To visit the historical site, you’ll need to venture on foot, horseback, or on an ATV about three miles outside Cabo.

    Once you reach your destination, the majestic views of the shimmering sea and shipwreck below will leave you breathless.

  6. El Arco de Cabo San Lucas

    Hop aboard your yacht or charter a boat and set out to see one of the most gorgeous natural sights on the sea.

    El Arco (“The Arch”) is a natural limestone formation carved over time by the tide and the wind.

    Sail over to El Arco, also known as “Land’s End,” and snap a selfie in front of the famous landmark, surrounded by the shimmering blue waters of the sea.

    While you’re visiting the beautiful backdrop, you’re bound to see some sea lions basking in the sun on the nearby shore.

  7. Lovers Beach

    Lovers Beach is a sparkling stretch of sand nestled right near El Arco. This swimmable beach is the perfect place to drop anchor and relax.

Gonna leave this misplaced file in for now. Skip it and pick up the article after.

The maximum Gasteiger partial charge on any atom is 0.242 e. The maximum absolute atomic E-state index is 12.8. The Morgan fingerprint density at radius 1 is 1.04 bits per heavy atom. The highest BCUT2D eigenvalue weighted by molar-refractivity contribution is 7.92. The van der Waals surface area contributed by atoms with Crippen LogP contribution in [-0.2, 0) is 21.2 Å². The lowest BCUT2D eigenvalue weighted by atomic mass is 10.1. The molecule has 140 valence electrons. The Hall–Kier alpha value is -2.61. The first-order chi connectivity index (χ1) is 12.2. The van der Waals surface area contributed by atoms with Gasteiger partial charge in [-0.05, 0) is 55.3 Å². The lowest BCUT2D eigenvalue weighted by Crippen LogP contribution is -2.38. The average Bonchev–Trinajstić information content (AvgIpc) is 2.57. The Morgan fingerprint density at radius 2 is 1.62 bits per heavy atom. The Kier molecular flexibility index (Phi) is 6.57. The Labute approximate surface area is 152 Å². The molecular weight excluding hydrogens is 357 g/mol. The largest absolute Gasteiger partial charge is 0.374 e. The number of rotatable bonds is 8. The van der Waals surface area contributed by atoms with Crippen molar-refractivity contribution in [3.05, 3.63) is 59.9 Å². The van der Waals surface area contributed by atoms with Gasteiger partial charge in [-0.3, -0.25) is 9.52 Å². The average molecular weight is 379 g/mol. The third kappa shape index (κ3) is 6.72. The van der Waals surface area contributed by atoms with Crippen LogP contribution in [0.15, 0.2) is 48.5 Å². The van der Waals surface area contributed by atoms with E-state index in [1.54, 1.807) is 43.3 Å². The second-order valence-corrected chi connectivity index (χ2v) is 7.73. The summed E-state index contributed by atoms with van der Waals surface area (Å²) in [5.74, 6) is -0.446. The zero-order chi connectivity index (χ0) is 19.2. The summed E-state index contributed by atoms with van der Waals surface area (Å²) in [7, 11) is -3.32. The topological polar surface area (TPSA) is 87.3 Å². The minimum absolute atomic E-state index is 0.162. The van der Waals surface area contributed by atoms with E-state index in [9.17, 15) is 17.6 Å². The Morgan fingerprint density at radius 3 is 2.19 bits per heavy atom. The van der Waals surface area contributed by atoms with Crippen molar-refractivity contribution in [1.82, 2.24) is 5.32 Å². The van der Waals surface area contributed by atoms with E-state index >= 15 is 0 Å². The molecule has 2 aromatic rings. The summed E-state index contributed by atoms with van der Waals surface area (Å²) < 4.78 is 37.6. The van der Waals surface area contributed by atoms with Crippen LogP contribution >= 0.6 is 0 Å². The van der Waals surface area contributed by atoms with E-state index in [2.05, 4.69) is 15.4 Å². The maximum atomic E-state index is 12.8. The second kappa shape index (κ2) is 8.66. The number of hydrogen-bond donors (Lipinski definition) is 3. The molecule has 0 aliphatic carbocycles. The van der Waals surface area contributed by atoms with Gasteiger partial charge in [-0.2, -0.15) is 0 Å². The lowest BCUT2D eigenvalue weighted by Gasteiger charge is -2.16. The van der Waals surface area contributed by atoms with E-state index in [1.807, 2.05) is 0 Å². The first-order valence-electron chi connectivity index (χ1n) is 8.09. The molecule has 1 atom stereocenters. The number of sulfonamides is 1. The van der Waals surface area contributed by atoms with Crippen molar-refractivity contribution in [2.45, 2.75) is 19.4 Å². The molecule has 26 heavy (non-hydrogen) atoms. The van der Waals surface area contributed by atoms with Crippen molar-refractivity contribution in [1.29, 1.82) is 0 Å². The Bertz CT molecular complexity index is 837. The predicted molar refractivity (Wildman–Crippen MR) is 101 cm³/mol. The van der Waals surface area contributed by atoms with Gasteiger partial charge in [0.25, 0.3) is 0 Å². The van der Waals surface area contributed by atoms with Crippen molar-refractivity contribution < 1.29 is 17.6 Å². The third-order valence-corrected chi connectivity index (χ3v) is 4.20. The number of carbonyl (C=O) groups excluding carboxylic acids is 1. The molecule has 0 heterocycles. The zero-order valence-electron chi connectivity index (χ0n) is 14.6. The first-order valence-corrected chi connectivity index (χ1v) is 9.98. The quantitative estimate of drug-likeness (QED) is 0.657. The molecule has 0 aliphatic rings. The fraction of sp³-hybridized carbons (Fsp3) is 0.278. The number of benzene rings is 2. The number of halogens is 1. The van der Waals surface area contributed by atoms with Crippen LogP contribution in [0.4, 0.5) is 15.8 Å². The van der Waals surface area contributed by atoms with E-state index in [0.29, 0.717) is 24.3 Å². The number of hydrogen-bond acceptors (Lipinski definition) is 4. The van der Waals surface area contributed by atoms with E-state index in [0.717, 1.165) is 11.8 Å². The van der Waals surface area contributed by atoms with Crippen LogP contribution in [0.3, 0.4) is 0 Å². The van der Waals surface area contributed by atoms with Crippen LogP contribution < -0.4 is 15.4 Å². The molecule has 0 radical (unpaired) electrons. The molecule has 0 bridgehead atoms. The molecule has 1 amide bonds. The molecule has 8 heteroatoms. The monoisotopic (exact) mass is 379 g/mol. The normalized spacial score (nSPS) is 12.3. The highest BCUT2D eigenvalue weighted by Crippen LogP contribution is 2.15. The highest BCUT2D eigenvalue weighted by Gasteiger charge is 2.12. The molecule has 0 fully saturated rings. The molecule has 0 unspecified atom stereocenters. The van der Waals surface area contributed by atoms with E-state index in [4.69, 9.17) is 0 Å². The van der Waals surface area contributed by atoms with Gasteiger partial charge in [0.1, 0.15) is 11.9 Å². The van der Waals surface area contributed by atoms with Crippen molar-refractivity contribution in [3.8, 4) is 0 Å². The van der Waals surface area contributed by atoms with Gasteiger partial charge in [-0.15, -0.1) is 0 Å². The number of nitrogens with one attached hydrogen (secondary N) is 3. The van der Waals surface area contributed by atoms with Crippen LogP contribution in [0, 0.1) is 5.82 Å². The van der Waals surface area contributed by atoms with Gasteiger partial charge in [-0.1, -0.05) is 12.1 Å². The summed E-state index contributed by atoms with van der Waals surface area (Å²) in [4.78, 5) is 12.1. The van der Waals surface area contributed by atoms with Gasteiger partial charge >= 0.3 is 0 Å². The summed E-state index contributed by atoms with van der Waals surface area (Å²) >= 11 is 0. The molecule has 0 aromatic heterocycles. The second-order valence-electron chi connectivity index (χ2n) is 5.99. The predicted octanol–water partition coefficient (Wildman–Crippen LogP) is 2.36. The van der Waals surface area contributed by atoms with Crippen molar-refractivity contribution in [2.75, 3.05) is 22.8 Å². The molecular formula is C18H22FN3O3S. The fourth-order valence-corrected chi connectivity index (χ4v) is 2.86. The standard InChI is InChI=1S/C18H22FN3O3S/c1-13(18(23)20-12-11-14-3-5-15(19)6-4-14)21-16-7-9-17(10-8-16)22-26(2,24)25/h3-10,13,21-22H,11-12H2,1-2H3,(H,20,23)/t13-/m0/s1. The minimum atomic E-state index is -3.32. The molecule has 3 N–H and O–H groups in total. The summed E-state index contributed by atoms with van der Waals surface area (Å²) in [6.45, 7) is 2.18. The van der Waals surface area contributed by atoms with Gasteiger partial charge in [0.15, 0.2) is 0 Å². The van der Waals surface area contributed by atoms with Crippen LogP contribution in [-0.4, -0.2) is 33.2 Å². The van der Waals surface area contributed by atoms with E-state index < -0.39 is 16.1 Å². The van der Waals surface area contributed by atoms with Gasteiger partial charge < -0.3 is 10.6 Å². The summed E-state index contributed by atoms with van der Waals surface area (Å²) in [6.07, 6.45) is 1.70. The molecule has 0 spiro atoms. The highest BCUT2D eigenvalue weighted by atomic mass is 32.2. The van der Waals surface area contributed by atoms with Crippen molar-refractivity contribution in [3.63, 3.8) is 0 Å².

Legend has it that an 18th-century Japanese sailor and native woman met here when she rescued him from a shipwreck. The two fell in love, but the woman’s disapproving father forbade the romance and killed the sailor out of anger.

    The woman devastated to lose her true love, took her own life in order to be reunited with him in eternity–hence the name, Lovers Beach.

    From your spot on the beach, you can soak up the sun, take a scenic stroll, or get your adrenaline flowing with offshore activities.

    Snorkeling is a popular activity due to the menagerie of marine life that lies just below the surface, and scuba diving takes you to the underwater sand falls of Neptune’s Finger.

    You can reach Lovers Beach by yacht, take a glass-bottom boat tour, or you can paddleboard or kayak across the calm waters.

Now that you’ve brushed up on Los Cabos’s rich history, you’re ready to visit the dreamy destination with a new appreciation for all it has to offer. Wondering where to stay? Enjoy Mexico’s gorgeous sights and ample activities in the laid-back lap of luxury at Four Seasons Resort Los Cabos at Costa Palmas .